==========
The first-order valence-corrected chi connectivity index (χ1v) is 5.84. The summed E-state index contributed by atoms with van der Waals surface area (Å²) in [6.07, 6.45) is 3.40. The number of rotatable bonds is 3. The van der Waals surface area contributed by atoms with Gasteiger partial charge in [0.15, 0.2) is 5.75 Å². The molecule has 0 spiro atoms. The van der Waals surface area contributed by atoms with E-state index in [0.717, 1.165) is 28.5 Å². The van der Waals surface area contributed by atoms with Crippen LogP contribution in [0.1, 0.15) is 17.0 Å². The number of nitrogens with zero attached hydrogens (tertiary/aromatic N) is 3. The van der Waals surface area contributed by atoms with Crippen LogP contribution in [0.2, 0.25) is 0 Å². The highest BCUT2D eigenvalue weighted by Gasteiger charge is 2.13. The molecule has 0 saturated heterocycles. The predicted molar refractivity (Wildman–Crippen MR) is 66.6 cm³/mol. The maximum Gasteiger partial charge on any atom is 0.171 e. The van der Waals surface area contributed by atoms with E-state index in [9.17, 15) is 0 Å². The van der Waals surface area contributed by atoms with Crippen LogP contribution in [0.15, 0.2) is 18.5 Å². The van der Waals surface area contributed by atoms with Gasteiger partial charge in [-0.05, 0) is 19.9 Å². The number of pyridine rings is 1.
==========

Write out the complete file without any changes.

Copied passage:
The first-order valence-corrected chi connectivity index (χ1v) is 5.84. The summed E-state index contributed by atoms with van der Waals surface area (Å²) in [6.07, 6.45) is 3.40. The number of rotatable bonds is 3. The van der Waals surface area contributed by atoms with Gasteiger partial charge in [0.15, 0.2) is 5.75 Å². The molecule has 0 spiro atoms. The van der Waals surface area contributed by atoms with E-state index in [0.717, 1.165) is 28.5 Å². The van der Waals surface area contributed by atoms with Crippen LogP contribution in [0.1, 0.15) is 17.0 Å². The number of nitrogens with zero attached hydrogens (tertiary/aromatic N) is 3. The van der Waals surface area contributed by atoms with Crippen LogP contribution in [0.2, 0.25) is 0 Å². The highest BCUT2D eigenvalue weighted by Gasteiger charge is 2.13. The molecule has 0 saturated heterocycles. The predicted molar refractivity (Wildman–Crippen MR) is 66.6 cm³/mol. The maximum Gasteiger partial charge on any atom is 0.171 e. The van der Waals surface area contributed by atoms with E-state index in [9.17, 15) is 0 Å². The van der Waals surface area contributed by atoms with Crippen LogP contribution in [0.15, 0.2) is 18.5 Å². The van der Waals surface area contributed by atoms with Gasteiger partial charge in [-0.05, 0) is 19.9 Å². The number of pyridine rings is 1.